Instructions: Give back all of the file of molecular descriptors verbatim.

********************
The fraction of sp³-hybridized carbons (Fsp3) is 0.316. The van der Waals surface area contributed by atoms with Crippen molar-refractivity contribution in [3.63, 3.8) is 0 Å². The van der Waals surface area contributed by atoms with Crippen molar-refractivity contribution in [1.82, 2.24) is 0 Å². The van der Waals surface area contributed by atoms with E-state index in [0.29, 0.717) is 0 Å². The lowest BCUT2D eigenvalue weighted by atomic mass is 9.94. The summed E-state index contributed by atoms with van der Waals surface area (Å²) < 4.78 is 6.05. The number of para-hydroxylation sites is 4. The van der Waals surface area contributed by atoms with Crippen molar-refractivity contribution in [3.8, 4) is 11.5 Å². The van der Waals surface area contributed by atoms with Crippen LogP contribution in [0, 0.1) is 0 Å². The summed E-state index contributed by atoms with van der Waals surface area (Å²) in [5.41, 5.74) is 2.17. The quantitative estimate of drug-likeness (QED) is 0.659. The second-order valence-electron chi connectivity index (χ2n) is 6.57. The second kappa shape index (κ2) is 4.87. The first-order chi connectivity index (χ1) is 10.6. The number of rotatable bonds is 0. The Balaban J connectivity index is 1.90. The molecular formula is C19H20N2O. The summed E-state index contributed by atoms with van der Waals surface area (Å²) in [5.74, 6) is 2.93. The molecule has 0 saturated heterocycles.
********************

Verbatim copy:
The fraction of sp³-hybridized carbons (Fsp3) is 0.316. The van der Waals surface area contributed by atoms with Crippen molar-refractivity contribution in [3.63, 3.8) is 0 Å². The van der Waals surface area contributed by atoms with Crippen molar-refractivity contribution in [1.82, 2.24) is 0 Å². The van der Waals surface area contributed by atoms with E-state index in [0.29, 0.717) is 0 Å². The lowest BCUT2D eigenvalue weighted by atomic mass is 9.94. The summed E-state index contributed by atoms with van der Waals surface area (Å²) < 4.78 is 6.05. The number of para-hydroxylation sites is 4. The van der Waals surface area contributed by atoms with Crippen molar-refractivity contribution in [3.8, 4) is 11.5 Å². The van der Waals surface area contributed by atoms with Crippen LogP contribution in [0, 0.1) is 0 Å². The summed E-state index contributed by atoms with van der Waals surface area (Å²) in [5.41, 5.74) is 2.17. The quantitative estimate of drug-likeness (QED) is 0.659. The second-order valence-electron chi connectivity index (χ2n) is 6.57. The second kappa shape index (κ2) is 4.87. The first-order chi connectivity index (χ1) is 10.6. The number of rotatable bonds is 0. The Balaban J connectivity index is 1.90. The molecular formula is C19H20N2O. The summed E-state index contributed by atoms with van der Waals surface area (Å²) in [5.74, 6) is 2.93. The molecule has 0 saturated heterocycles.